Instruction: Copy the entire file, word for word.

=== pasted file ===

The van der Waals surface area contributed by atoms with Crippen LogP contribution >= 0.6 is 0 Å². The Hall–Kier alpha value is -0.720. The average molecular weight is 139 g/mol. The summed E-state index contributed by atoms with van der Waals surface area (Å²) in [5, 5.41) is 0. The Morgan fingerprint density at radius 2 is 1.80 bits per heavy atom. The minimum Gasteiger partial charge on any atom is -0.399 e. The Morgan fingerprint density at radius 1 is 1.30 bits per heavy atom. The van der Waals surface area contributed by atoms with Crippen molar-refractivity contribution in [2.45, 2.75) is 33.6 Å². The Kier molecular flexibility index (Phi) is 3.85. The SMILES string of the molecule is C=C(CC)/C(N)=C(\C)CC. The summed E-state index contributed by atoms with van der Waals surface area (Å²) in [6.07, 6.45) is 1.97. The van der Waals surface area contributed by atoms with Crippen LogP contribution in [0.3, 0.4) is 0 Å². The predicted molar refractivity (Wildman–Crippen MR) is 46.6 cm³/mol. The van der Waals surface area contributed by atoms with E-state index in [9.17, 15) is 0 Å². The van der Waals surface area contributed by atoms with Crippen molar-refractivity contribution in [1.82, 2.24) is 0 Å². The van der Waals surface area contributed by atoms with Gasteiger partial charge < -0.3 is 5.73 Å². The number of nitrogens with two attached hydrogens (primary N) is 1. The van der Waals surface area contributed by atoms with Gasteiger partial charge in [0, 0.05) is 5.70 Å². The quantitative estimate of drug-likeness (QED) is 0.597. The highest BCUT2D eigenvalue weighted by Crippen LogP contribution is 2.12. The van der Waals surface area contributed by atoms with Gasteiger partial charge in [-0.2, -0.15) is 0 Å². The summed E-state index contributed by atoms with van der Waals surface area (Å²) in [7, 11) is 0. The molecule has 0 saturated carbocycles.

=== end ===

The van der Waals surface area contributed by atoms with Crippen LogP contribution >= 0.6 is 0 Å². The Hall–Kier alpha value is -0.720. The average molecular weight is 139 g/mol. The summed E-state index contributed by atoms with van der Waals surface area (Å²) in [5, 5.41) is 0. The Morgan fingerprint density at radius 2 is 1.80 bits per heavy atom. The minimum Gasteiger partial charge on any atom is -0.399 e. The Morgan fingerprint density at radius 1 is 1.30 bits per heavy atom. The van der Waals surface area contributed by atoms with Crippen molar-refractivity contribution in [2.45, 2.75) is 33.6 Å². The Kier molecular flexibility index (Phi) is 3.85. The SMILES string of the molecule is C=C(CC)/C(N)=C(\C)CC. The summed E-state index contributed by atoms with van der Waals surface area (Å²) in [6.07, 6.45) is 1.97. The van der Waals surface area contributed by atoms with Crippen LogP contribution in [0.3, 0.4) is 0 Å². The predicted molar refractivity (Wildman–Crippen MR) is 46.6 cm³/mol. The van der Waals surface area contributed by atoms with E-state index in [9.17, 15) is 0 Å². The van der Waals surface area contributed by atoms with Crippen molar-refractivity contribution in [1.82, 2.24) is 0 Å². The van der Waals surface area contributed by atoms with Gasteiger partial charge < -0.3 is 5.73 Å². The number of nitrogens with two attached hydrogens (primary N) is 1. The van der Waals surface area contributed by atoms with Gasteiger partial charge in [0, 0.05) is 5.70 Å². The quantitative estimate of drug-likeness (QED) is 0.597. The highest BCUT2D eigenvalue weighted by Crippen LogP contribution is 2.12. The van der Waals surface area contributed by atoms with Gasteiger partial charge in [-0.2, -0.15) is 0 Å². The summed E-state index contributed by atoms with van der Waals surface area (Å²) in [7, 11) is 0. The molecule has 0 saturated carbocycles.